Researchers have developed a method of processing cellulose from plants and other non-edible natural products into individual sugar molecules that then can be fermented by bacteria to produce ethanol. Plant cellulose contains long chains of useful sugars that store plenty of energy, but it is largely inaccessible due to the difficulty of breaking down cellulose. Joseph Binder and Ronald Raines converted cellulose to simple sugars with a combination of an ionic liquid, acid, and chromatography and suggest that their technique could be developed into a largescale industrial process to produce biofuel or other products. After the completion of the short (approximately 2–4 hours) chemical reaction, Binder and Raines report that bacteria and yeast could easily ferment the extracted sugars into ethanol. Compared to other industrial processes, the technique does not require as much dangerous, concentrated acid. The authors say the reaction can be used on many sources of lignocellulose, including non-food feedstocks such as switchgrass, wood, crop residues, and paper wastes. The technique is currently constrained by the expense of the ionic liquid, and must remain efficient if it is to be scaled up to a fullsize biorefinery, according to the authors.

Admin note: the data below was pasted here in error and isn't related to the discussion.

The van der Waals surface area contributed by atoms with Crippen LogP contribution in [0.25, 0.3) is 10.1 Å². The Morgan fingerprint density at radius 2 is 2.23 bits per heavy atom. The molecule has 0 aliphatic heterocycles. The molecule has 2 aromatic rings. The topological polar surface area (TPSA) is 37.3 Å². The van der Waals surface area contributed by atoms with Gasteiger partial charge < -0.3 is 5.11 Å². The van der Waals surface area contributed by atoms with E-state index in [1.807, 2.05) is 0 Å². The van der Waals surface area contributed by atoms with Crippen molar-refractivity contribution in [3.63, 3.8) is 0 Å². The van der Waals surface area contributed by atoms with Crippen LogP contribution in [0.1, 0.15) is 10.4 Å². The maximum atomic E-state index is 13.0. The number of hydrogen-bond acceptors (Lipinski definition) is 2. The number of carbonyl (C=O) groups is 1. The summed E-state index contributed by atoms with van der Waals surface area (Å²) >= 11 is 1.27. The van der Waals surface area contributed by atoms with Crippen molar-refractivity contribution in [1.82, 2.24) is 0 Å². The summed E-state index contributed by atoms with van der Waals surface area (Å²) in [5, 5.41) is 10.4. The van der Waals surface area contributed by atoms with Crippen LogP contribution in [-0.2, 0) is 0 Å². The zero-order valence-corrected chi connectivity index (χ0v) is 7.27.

"Fermentable sugars by chemical hydrolysis of biomass"
by Joseph B. Binder and Ronald T. Raines[Full Text] OPEN ACCESS ARTICLE